Next, source fluids are applied to a CVD (chemical vapor deposition) chamber. As an example, thermal CVD may be used for a subtractive metal etch technology (such as that shown in FIG. 3A). Alternatively, PECVD may be used for a damascene type technology (such as those used for copper interconnects). Various source gases may be used to practice the invention. The source fluids chosen need to supply a source for an inorganic dielectric network (e.g., Si or Ge and O and/or N), a source for an organic, and a source for a halide. Helium may be added for Penning dissociation in a plasma. For example, a partially chlorinated silicon feedstock gas or liquid may be combined with ammonia and a small amount of organic. Helium may be added as a diluent and for Penning dissociation. Oxygen or nitrous oxide may be added to form SiOSi bonds to lower the dielectric constant. The partially chlorinated silicon feedstock may, for example, comprise SiH2Cl2, SiHCl3 or SiCl4. The organic may, for example, comprise methane, ethylene, propene, or 1,3 butadiene. It will be apparent to those of ordinary skill in the art that one source fluid may be used as a source for more than one of the above. For example, the partially chlorinated silicon feed stock above is a source for silicon and chloride (halide), an organosilane (a silicon feedstock with organic ligands) may be used for the silicon and organic source, or a chlorinated organic molecule such as dichloroethylene, may be used for the halide and organic.

The appropriate source fluids, as described above, are provided at a relatively low temperature to ensure the formation of a solid halide-containing material 206 within the dielectric structure 208, as shown in FIG. 3B. The temperature should remain below the vaporization temperature of the solid halide-containing material. The size of solid halide containing material 206 is enlarged in FIG. 3B for illustration purposes. The actual relative size would be significantly smaller. The thickness of dielectric structure 208 may be in the range of 7000-17000 Å.

The resulting dielectric structure 208 comprises a network structure (SiNSi, SiNHSi, SiOSi, etc) with a small amount of organic bound to the network. The solid halide-containing material is ammonium chloride (NH4Cl).

If dielectric structure 208 is to be used as a premetal dielectric, dopants can be incorporated as well. For example, boron and/or phosphorous may be incorporated into dielectric structure 208.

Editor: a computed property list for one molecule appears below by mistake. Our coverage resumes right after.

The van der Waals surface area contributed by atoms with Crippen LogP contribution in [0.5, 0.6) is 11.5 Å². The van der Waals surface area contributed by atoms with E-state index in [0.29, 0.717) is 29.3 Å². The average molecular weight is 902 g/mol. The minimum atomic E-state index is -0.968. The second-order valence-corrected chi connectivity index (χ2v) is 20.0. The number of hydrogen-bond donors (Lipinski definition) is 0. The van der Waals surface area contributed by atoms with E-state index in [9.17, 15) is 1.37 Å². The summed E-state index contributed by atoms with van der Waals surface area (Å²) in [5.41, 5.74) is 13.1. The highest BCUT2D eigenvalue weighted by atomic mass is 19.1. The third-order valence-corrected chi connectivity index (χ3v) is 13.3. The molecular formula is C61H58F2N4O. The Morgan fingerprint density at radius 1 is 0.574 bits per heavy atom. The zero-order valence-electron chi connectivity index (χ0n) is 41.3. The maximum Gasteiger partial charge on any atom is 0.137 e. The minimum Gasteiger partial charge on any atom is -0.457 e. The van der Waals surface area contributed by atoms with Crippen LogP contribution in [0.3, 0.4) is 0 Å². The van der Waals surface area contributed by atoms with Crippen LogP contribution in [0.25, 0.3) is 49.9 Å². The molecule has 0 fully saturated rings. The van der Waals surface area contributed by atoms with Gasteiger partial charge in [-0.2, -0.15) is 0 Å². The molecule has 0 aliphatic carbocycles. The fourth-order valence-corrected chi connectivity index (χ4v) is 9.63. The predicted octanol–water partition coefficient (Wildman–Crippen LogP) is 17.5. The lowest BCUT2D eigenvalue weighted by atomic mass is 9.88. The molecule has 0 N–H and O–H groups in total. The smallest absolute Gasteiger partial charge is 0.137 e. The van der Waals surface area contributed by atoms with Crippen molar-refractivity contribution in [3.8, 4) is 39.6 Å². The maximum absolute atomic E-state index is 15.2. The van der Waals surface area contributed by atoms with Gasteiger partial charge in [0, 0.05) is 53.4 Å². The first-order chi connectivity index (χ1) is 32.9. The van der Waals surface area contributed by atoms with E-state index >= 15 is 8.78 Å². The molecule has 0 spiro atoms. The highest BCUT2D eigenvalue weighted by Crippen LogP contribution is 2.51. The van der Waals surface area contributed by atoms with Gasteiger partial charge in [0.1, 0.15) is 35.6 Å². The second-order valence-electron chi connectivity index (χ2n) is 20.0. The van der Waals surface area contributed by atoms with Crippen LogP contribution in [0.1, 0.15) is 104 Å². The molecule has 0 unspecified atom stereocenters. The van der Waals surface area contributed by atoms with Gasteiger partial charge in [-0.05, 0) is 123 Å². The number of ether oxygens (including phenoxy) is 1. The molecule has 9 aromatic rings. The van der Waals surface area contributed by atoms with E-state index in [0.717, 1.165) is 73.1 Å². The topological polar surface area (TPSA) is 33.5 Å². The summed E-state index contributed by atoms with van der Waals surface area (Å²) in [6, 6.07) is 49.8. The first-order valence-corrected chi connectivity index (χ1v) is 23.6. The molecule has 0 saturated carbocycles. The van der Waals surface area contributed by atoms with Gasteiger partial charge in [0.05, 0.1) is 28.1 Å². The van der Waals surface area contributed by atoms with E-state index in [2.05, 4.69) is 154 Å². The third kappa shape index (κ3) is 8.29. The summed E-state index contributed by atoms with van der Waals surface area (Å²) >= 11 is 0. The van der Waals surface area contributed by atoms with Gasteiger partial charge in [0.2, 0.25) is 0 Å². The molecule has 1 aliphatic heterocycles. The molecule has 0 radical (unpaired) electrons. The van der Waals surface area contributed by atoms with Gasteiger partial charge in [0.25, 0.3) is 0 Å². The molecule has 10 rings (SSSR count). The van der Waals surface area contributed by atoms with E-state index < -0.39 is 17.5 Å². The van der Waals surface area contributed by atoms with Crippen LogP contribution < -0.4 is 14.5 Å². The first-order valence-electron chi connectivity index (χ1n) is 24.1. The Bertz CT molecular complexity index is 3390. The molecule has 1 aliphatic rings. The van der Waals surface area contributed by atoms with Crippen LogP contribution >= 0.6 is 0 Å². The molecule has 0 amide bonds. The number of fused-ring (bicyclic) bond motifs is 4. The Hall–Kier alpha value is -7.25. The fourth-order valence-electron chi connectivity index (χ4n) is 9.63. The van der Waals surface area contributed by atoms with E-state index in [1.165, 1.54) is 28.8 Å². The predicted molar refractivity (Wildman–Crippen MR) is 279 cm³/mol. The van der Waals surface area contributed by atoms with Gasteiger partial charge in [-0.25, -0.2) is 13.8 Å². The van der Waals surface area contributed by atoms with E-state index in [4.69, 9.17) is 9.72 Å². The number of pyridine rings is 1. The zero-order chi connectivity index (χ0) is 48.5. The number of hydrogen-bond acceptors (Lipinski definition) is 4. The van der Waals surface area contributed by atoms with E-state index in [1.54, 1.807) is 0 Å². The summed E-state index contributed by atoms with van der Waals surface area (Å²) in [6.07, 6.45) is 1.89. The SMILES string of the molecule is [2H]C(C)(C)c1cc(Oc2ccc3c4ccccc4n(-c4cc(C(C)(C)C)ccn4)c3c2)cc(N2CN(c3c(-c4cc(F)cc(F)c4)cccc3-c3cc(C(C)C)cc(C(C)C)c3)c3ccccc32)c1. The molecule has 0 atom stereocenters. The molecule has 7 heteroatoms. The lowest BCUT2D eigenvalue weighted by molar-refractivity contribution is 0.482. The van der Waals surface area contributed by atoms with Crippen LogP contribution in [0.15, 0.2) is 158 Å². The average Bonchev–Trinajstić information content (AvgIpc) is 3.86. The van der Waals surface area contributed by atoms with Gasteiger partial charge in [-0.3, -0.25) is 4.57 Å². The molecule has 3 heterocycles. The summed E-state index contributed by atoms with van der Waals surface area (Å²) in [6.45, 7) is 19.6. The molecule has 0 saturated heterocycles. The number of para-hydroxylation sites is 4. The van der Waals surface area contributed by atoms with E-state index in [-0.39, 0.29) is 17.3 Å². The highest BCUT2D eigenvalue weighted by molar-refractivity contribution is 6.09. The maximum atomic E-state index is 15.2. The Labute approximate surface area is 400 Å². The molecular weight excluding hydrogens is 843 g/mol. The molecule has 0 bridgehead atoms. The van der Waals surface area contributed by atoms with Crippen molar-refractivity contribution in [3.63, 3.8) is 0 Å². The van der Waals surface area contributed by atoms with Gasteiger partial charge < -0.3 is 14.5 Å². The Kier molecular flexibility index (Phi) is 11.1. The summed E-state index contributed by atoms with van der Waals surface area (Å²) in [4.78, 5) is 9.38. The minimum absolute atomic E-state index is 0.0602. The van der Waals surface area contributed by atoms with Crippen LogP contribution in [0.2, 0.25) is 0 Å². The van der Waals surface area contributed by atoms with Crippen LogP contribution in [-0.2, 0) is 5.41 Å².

Referring to FIG. 3C, the solid halide-containing material 206 is vaporized (sublimed) using low pressure and elevated temperature (i.e., above room temperature) leaving a porous dielectric 212. Preferably, a chamber separate from the deposition chamber is used. Either a dedicated chamber on the deposition tool or a low pressure furnace may be used. Ammonium chloride may be sublimed under vacuum and at a temperature less than 400 C. (e.g., 350 C. at atmospheric pressure). The sublimation temperature varies according to the halide used. In addition, the required temperature may be lowered by lowering the pressure. The temperature should remain less than 400 C. and the pressure may be between 10 mTorr and 100 Torr.

The vaporization may be followed by a metal anneal or the vaporization may be combined with the metal anneal. Hydrogen may be added during the metal anneal if desired.

After vaporization, an encapsulating dielectric layer 210 may be deposited over the porous dielectric 212, as shown in FIG. 3D. In the preferred embodiment, the encapsulating dielectric layer 210 comprises silicon nitride or silicon dioxide. The thickness of the encapsulating dielectric layer 210 may be in the range of 200-500 Å. The encapsulating layer 210 is used to prevent any possible metal corrosion from any remaining halide-containing material. Ammonium chloride, for example, is a solid electrolyte that can enhance metal corrosion.

The invention described above may be incorporated into a process flow in a number of ways. In one embodiment, after the dielectric network structure 208 and halide-containing material are co-deposited, the structure is chemically-mechanically polished (CMP'd). Then, the halide-containing material is sublimated. After sublimation, the encapsulating layer 210 is formed. Then, vias for the next metal interconnect layer may be etched. The barrier metal for the next interconnect layer is relied on to protect the metal layer from any remaining halide-containing material.

If desired, a second sublimation through micro-vents in the vias may be accomplished before any barrier metals are deposited. The second sublimation reduces any halide residue around the via. The disadvantage is that it is an additional step and with the open vias, could collect yield killing particles.